BEIJING, March 1 (Xinhua) -- The Chinese people have never been so close to their dream of modernization.
For more than a century, China has been pursuing modernization with unremitting efforts -- from Dr. Sun Yat-sen's cry to "Revitalize China" to the "four modernizations" slogan launched after the founding of New China in 1949, referring to agriculture, industry, defense and science.
Today, socialist modernization is no longer out of reach for the Chinese people. Remarkable achievements have been made since the third plenary session of the 11th CPC Central Committee in 1978, which introduced reform and opening up that would bring the nation on a new journey to build a modern socialist country in the new era.
So what is the modernization that China seeks, and what is the difference between socialist modernization and Western modernization?
China has explained the characteristics and logic of "an alternative model of modernization" to the world with its unique practices, from poverty alleviation to pandemic response measures.
In the fight against poverty, China has kept its promise that "no one should be left behind" and regarded the people's livelihood as the most important political issue. The country always protects the right to subsistence and development for the poor, and stimulates enthusiasm and initiative by empowering its people with aspirations and education, thus promoting their independent development.
Battling COVID-19, China put people and life first, and walked the talk in ensuring that every patient had access to hospital treatment. By taking swift and resolute lockdown measures to curb early outbreaks, and by using big data and implementing mass testing, the country has made major strategic achievements in the fight against the virus.
Behind these unique ideas and practices are China's institutional design and policymaking based on national conditions, along with its care for the people.
China's victories in eliminating extreme poverty and fighting COVID-19 can be attributed to strong Party leadership.
Though China's practices clearly differ from Western ways of dealing with the relationships between government and market, individual and collective, security and freedom, and economic growth and social development, there is growing recognition of China's great progress, albeit achieved in a different manner.
China has always protected lives rather than only focusing on GDP, emphasizing the development of the vast majority rather than that of a small group, said Chen Shuguang, a professor at the Party School of the Communist Party of China Central Committee, noting that such choices reflect socialist modernity and highlight its difference from the capitalist model.
"The primary impetus for capitalist modernization is capital, and the logic of capital dominates everything," Chen told Xinhua. "China's efforts to promote people-centered development continue to expand and inject rationality into socialist modernization."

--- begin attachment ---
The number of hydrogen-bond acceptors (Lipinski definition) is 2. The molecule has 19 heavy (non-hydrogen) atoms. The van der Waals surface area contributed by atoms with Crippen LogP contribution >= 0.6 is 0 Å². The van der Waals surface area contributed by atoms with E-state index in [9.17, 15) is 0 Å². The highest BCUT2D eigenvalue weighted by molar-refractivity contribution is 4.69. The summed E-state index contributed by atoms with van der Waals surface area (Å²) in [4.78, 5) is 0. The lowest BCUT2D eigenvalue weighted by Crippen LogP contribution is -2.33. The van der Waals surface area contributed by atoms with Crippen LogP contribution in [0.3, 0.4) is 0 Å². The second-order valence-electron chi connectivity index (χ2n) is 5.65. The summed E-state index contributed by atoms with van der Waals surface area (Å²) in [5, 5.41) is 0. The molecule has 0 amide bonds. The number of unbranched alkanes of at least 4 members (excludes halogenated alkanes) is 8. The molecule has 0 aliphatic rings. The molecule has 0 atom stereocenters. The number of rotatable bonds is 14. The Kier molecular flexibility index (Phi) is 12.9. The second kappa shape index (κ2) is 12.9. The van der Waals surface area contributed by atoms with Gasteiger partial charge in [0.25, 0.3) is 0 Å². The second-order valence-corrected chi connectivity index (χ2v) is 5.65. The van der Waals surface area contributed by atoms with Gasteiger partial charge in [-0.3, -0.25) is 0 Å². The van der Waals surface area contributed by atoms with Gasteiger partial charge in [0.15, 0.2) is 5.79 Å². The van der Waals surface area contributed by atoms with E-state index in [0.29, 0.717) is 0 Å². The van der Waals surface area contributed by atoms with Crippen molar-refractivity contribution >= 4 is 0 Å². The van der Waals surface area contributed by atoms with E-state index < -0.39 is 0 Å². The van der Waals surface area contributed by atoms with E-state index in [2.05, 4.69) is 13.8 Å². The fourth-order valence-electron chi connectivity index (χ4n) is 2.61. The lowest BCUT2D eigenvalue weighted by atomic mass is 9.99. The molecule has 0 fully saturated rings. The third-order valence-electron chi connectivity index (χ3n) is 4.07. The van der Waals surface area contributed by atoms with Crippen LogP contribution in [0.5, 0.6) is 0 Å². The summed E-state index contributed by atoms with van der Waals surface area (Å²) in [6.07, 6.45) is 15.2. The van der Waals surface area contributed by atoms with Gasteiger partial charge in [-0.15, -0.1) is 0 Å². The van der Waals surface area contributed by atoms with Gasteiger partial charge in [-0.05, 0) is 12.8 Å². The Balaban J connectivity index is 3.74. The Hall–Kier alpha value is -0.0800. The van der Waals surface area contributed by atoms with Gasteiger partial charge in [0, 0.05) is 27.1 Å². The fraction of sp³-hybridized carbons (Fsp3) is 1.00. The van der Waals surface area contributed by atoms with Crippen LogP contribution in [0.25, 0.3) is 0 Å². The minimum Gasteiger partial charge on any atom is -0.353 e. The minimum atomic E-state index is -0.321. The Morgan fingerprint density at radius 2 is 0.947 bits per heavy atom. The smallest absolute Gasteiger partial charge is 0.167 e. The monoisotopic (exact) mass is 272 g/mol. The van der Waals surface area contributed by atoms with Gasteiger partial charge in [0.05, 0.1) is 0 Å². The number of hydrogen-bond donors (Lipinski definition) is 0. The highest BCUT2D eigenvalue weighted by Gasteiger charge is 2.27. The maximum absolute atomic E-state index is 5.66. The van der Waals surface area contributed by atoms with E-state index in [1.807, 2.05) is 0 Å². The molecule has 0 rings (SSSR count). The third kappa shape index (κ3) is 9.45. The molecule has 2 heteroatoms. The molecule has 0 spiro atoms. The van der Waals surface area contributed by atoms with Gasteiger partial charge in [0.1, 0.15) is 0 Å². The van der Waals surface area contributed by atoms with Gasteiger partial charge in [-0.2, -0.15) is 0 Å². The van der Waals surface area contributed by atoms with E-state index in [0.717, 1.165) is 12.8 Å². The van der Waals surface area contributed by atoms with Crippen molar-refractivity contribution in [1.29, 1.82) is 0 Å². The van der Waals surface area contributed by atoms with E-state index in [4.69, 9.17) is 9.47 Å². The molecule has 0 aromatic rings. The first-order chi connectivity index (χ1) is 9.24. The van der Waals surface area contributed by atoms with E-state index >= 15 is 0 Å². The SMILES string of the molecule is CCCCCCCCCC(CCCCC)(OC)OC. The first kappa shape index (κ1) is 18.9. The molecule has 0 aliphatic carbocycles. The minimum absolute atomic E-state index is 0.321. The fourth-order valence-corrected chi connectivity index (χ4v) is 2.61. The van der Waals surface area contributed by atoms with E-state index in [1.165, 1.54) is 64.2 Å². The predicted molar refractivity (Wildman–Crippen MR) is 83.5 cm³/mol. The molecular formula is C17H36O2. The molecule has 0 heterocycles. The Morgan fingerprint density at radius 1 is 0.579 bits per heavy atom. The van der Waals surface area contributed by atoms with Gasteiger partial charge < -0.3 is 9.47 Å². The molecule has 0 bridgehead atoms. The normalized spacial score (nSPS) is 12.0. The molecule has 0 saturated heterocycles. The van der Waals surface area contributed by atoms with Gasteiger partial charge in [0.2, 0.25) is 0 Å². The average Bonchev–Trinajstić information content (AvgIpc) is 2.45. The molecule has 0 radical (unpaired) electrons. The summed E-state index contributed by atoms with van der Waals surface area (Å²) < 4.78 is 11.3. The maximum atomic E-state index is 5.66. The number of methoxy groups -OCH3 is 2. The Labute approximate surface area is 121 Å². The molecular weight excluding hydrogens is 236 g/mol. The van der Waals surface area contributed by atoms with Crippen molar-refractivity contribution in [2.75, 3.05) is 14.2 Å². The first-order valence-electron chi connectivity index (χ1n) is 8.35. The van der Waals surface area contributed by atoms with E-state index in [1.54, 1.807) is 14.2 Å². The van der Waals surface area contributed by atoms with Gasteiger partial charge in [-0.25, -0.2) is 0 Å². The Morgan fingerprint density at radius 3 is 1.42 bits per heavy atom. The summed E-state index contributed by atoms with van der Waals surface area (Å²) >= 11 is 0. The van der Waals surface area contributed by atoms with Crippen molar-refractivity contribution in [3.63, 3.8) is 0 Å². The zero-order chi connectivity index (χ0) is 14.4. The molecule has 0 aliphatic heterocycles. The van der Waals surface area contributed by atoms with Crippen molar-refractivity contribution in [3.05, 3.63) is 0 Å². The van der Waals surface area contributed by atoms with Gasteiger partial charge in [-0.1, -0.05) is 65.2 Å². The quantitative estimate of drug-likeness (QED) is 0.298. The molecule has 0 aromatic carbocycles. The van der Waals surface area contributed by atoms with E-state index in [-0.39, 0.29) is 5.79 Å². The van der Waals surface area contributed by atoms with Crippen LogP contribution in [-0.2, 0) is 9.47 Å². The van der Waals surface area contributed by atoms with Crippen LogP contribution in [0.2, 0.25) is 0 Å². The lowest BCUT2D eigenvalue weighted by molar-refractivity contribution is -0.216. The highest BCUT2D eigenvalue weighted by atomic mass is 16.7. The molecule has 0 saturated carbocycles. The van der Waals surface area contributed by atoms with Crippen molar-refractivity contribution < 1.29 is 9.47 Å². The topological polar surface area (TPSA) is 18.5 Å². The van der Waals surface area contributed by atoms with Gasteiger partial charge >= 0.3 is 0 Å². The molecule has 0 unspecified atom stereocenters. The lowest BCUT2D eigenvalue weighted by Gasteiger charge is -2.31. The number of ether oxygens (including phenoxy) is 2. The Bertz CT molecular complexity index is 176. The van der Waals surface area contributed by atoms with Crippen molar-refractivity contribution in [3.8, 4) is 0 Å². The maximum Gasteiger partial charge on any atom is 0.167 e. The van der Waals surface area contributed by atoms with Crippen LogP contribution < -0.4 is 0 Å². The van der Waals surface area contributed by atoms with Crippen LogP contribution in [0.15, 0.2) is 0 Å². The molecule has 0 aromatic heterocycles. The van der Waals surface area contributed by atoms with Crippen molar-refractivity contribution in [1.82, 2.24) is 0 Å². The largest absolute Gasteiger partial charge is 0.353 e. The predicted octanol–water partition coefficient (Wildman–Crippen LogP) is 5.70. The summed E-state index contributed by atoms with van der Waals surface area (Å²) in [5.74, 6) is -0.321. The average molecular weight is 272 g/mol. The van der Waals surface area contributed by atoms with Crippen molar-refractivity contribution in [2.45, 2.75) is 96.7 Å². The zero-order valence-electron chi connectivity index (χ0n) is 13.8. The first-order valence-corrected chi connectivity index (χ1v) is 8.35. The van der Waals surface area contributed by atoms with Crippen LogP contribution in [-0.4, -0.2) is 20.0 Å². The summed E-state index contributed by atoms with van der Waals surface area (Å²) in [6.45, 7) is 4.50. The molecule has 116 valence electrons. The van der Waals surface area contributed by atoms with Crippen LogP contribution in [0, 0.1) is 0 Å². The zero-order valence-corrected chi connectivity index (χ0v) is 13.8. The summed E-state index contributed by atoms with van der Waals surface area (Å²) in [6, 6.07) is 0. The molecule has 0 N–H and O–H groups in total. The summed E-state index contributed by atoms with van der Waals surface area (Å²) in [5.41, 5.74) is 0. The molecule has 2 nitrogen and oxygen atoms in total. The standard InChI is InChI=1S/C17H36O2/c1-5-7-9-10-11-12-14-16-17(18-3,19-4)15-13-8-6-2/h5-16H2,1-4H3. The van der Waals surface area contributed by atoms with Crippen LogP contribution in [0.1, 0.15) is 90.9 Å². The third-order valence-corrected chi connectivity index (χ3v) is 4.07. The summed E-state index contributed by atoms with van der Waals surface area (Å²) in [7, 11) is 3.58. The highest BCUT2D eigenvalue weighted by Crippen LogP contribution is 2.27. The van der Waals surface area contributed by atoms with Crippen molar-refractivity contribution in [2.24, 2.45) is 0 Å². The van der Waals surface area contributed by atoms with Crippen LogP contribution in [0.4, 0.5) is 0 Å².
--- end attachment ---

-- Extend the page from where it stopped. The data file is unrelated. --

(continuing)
"Modernity" has always been pluralistic, and there is by no means a unified plan for modernization. It is increasingly clear that the modernization China seeks will not be "a mere re-creation of the Western one."
China will not copy the Western model of modernization. That is not only because there are not enough resources on the planet to support it, but it is also due to the country's unique cultural traditions, historical mission and current national conditions.
Alan Macfarlane -- an anthropologist, historian and professor at King's College, Cambridge, who authored "The Making of the Modern World" -- said that the social civilization of Britain, the first modern country in the world, was based on individualism, while collective civilization has been rooted in the Chinese soil since ancient times. In such a culture, individuals can only become complete when they are combined with others.
In socialist modernization, people-oriented development is increasingly emphasized, which not only represents a huge leap in economic production capacity but also an upgrade from economic growth alone to comprehensive social progress, achieving common prosperity for all and the harmonious coexistence of humanity and nature.
In China's modernization vision, there is not only an "efficient market" but also a "capable government," and both play their roles. There is not only urbanization but also coordinated urban-rural development.
When studying China's poverty reduction experience and theory, experts from across the world have found that although the country has distinctive national conditions, cultural traditions and values, as well as a distinctive political system, its poverty alleviation experience still bears universal significance, which can be summarized in the "5Ds."
The "5Ds" are the determined leadership of the ruling party and its top leader; the detailed blueprint for strategic planning and long, medium and short-term goals; the development-oriented strategy to translate economic growth into poverty alleviation; data-based governance emphasizing the application of advanced digital management in the whole process of poverty alleviation; and decentralized delivery based on the country's governance structure.
From a global perspective, the "5Ds" can be seen as China's experience and wisdom in solving the common problems of mankind on the road to modernization.
China inevitably continues to face many challenges in its pursuit of modernization, such as fighting COVID-19 and boosting the economy. Exploring solutions to these global issues will be China's contribution to the model and path of modernization. Enditem